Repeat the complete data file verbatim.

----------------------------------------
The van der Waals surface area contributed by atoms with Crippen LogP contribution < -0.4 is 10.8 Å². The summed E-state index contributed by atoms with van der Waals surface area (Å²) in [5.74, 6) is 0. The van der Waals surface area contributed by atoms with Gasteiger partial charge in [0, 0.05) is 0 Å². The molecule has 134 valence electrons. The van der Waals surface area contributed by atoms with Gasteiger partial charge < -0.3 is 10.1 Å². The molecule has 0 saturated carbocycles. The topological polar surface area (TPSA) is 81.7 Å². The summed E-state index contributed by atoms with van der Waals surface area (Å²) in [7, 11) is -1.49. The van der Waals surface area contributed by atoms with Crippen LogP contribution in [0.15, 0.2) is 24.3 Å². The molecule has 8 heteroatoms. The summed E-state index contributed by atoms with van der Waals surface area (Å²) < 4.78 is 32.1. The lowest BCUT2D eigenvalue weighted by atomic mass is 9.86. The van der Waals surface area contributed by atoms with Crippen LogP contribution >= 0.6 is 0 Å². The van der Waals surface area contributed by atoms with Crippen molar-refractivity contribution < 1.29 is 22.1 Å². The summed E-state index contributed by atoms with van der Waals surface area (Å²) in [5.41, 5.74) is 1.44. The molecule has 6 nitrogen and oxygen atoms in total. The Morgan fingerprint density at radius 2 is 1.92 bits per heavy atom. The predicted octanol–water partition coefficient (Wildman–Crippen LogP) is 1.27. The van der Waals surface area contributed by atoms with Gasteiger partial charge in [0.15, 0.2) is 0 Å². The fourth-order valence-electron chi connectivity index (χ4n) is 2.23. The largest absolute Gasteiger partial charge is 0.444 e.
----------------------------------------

The van der Waals surface area contributed by atoms with Crippen LogP contribution < -0.4 is 10.8 Å². The summed E-state index contributed by atoms with van der Waals surface area (Å²) in [5.74, 6) is 0. The van der Waals surface area contributed by atoms with Gasteiger partial charge in [0, 0.05) is 0 Å². The molecule has 134 valence electrons. The van der Waals surface area contributed by atoms with Gasteiger partial charge < -0.3 is 10.1 Å². The molecule has 0 saturated carbocycles. The topological polar surface area (TPSA) is 81.7 Å². The summed E-state index contributed by atoms with van der Waals surface area (Å²) in [7, 11) is -1.49. The van der Waals surface area contributed by atoms with Crippen LogP contribution in [0.15, 0.2) is 24.3 Å². The molecule has 8 heteroatoms. The summed E-state index contributed by atoms with van der Waals surface area (Å²) < 4.78 is 32.1. The lowest BCUT2D eigenvalue weighted by atomic mass is 9.86. The van der Waals surface area contributed by atoms with Crippen LogP contribution >= 0.6 is 0 Å². The van der Waals surface area contributed by atoms with Crippen molar-refractivity contribution < 1.29 is 22.1 Å². The summed E-state index contributed by atoms with van der Waals surface area (Å²) in [5.41, 5.74) is 1.44. The molecule has 6 nitrogen and oxygen atoms in total. The Morgan fingerprint density at radius 2 is 1.92 bits per heavy atom. The predicted octanol–water partition coefficient (Wildman–Crippen LogP) is 1.27. The van der Waals surface area contributed by atoms with Gasteiger partial charge in [0.15, 0.2) is 0 Å². The fourth-order valence-electron chi connectivity index (χ4n) is 2.23. The largest absolute Gasteiger partial charge is 0.444 e.